The Garland of Radiant Light
–Karma Sichoe, MA student from Nepal
A Commentary on the Treatise Madhyāntavibhāga
The Garland of Radiant Light is an explanatory commentary on the treatise Madhyāntavibhāga written by Ju Mipham Rinpoche (1846-1912). His work aligns with the Yogācāra school of thought. According to the Yogācāra, the three-nature (trisvabhāva) doctrine is the lens through which the fundamental Mahāyāna doctrine of emptiness is brought into proper focus. The three-natures are:
1) The imagined nature 2) The dependent nature 3) The perfected nature.
Briefly, the world seen in terms of subject-object duality, as it has been constructed through language and conceptualization is the imagined nature. The perfected nature, on the other hand, refers to the true vision of reality: reality as it truly is, unmediated by conceptualization. Finally, Mipham holds the dependent nature as the ontological substratum of the other two natures. When the dependent nature, the interdependent mental flow, is incorrectly viewed in terms of subject-object duality, this false vision is referred to as the imagined. When one shifts from the imagined mode to the perfected mode, then one will see things as they are— as the pure dependent nature.
The entire meaning of the text, from beginning to end, is grouped into seven topics. The seven topics are:
Chapter one offers the Yogācāra interpretation of the Mahayana’s fundamental ontological concept—Emptiness. Emptiness is explained in relation to thorough affliction (impure dependent nature) and complete purification (pure dependent nature.) The way things are and the way things appear are the two main topics under the thorough affliction. Within the complete purification section, the two-fold and 16-fold division of emptiness is being discussed.
In this chapter, there are a number of important claims made for the thorough affliction under the way things are section: 1) False imagination (F.I) exist substantially 2) F.I is empty of subject and object 3) Emptiness of subject and object exist in F.I as its intrinsic nature 4) F.I exists as substratum of emptiness 5) Emptiness and imagination cannot be separated.
The commentary begins by asserting that the false imagination exists substantially, in order to justify the existence of the appearance of the cyclic existence, at the level of convention. The second to the fourth claims defines emptiness as the absence of subject-object duality in false imagination and the existence of that non-existence, unlike the Madhyamaka school of thought, where emptiness means “emptiness of inherent existence.” The final claim suggests the inseparable union of appearance and emptiness. Just like fire and its heat.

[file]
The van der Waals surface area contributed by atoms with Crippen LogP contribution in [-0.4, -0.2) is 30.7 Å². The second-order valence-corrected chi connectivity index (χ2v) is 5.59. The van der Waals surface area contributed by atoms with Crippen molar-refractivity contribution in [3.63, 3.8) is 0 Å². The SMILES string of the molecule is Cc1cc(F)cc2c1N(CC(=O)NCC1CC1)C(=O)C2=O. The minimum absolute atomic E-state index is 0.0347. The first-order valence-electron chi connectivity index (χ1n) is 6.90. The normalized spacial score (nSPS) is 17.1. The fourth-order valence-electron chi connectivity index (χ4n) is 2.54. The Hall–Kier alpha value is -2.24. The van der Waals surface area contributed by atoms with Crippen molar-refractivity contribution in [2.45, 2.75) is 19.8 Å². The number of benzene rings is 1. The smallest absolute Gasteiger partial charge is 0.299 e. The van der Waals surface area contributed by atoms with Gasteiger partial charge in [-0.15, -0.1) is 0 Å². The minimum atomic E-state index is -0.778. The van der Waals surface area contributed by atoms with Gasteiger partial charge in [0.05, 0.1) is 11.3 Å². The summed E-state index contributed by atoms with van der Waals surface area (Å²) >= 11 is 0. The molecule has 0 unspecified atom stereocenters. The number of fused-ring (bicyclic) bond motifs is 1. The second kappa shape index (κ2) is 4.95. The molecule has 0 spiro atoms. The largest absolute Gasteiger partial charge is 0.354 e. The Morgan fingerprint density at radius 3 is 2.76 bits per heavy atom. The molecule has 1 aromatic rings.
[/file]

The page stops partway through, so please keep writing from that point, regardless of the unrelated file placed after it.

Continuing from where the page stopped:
In the section of the way things appear, the ground consciousness is the ontological substratum of all other consciousness. The texts quotes “all outer and inner appearances, such as things appearing as objects, sentient beings, the self, and the six consciousness, are aspects of the all-ground consciousness’s ripening.” That is to say that there is nothing external independent of one’s own perception.
This section discusses those mental factors which obstruct the Bodhisattva’s and Arhats from attaining their goals. The obscuration are mainly divided into three sections: 1) 6 general obscuration which prevents the Bodhisattva’s and Arhats from attaining their respective goals. 2) 9 bonds that prevent self-liberation, and 3) The obscurations associated with the transcendence. The elimination of these obscurations leads to the attainment of complete purification.
This chapter offers an extensive analysis of reality in terms of the three natures. The three natures are explained in relation to 8 principles. The part which grabs my attention is where the three natures are explained in relation to the fundamental doctrine of Buddhism— the four noble truths, and the final principle—ten views of self and how to interpret them in terms of each of the 3 natures.
In terms of specifying the 3 natures in relation to the four noble truth, the text begins by interpreting the “four non-erroneous” aspects of the truth of suffering to each of the three natures. The same technique is then applied to the other three noble truths.
With regards to the ten views of self, Mipham describes the ten views of self that are eliminated, ten fields of expertise that eliminate them, and the way in which the 10 topics are included in the 3 natures.
This chapter discusses the obscurations that inhibit the three remedies in detail. The three main remedies are 1) factors of enlightenment 2) transcendence 3) grounds.
This chapter addresses three topics: the 37 Bodhisattva practices aligning with the five paths and their associated seven obscuring factors; obscurations associated with the transcendence;the realization of each ground.
5) Phases of the path
7) Unsurpassable Vehicle
These three chapters elucidate the principles of the vast path of the three vehicles. In particular, the five paths and the ten grounds are talked about in detail. These chapters are also a good source for understanding the necessary requisites for one’s progression, the ten Bodhisattva stages and their corresponding perfections, and the results or the attainments of each stage.
The commentary ends with an account on the Mahāyāna as the “unsurpassed vehicle.”